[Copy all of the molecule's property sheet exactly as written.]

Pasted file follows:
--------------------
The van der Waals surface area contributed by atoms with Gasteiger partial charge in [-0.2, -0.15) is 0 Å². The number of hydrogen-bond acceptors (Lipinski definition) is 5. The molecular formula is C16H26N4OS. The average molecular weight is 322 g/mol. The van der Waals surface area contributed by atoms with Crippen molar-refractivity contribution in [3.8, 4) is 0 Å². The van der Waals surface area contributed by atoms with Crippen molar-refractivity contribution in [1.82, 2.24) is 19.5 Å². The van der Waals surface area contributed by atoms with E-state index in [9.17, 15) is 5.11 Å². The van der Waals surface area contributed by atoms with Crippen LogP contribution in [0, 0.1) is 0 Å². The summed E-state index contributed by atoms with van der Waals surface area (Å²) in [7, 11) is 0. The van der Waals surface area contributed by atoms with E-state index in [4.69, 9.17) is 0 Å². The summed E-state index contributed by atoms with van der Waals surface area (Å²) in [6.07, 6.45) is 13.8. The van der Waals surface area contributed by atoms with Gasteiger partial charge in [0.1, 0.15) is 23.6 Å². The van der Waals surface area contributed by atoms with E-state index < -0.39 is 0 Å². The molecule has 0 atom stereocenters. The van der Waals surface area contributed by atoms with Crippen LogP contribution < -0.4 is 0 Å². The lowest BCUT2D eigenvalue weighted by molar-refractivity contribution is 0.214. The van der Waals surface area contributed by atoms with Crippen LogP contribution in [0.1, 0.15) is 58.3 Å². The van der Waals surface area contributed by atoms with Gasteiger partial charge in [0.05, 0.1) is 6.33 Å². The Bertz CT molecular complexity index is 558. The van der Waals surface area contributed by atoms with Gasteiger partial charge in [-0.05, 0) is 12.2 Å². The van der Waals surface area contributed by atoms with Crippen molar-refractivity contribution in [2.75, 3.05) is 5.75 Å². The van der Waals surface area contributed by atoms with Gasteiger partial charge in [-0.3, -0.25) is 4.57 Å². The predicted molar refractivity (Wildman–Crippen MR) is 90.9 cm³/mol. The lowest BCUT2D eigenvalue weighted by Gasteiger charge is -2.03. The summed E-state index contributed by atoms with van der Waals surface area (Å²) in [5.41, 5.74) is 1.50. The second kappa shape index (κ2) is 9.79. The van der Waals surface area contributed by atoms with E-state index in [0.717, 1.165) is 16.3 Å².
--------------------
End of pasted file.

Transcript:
The van der Waals surface area contributed by atoms with Gasteiger partial charge in [-0.2, -0.15) is 0 Å². The number of hydrogen-bond acceptors (Lipinski definition) is 5. The molecular formula is C16H26N4OS. The average molecular weight is 322 g/mol. The van der Waals surface area contributed by atoms with Crippen molar-refractivity contribution in [3.8, 4) is 0 Å². The van der Waals surface area contributed by atoms with Crippen molar-refractivity contribution in [1.82, 2.24) is 19.5 Å². The van der Waals surface area contributed by atoms with E-state index in [9.17, 15) is 5.11 Å². The van der Waals surface area contributed by atoms with Crippen LogP contribution in [0, 0.1) is 0 Å². The summed E-state index contributed by atoms with van der Waals surface area (Å²) in [7, 11) is 0. The van der Waals surface area contributed by atoms with E-state index in [4.69, 9.17) is 0 Å². The summed E-state index contributed by atoms with van der Waals surface area (Å²) in [6.07, 6.45) is 13.8. The van der Waals surface area contributed by atoms with Gasteiger partial charge in [0.1, 0.15) is 23.6 Å². The van der Waals surface area contributed by atoms with E-state index < -0.39 is 0 Å². The molecule has 0 atom stereocenters. The van der Waals surface area contributed by atoms with Crippen LogP contribution < -0.4 is 0 Å². The lowest BCUT2D eigenvalue weighted by molar-refractivity contribution is 0.214. The van der Waals surface area contributed by atoms with Crippen LogP contribution in [0.1, 0.15) is 58.3 Å². The van der Waals surface area contributed by atoms with Gasteiger partial charge in [0.05, 0.1) is 6.33 Å². The Bertz CT molecular complexity index is 558. The van der Waals surface area contributed by atoms with Gasteiger partial charge in [-0.05, 0) is 12.2 Å². The van der Waals surface area contributed by atoms with Crippen molar-refractivity contribution in [2.75, 3.05) is 5.75 Å². The van der Waals surface area contributed by atoms with Gasteiger partial charge in [-0.3, -0.25) is 4.57 Å². The predicted molar refractivity (Wildman–Crippen MR) is 90.9 cm³/mol. The lowest BCUT2D eigenvalue weighted by Gasteiger charge is -2.03. The summed E-state index contributed by atoms with van der Waals surface area (Å²) in [5.41, 5.74) is 1.50. The second kappa shape index (κ2) is 9.79. The van der Waals surface area contributed by atoms with E-state index in [0.717, 1.165) is 16.3 Å².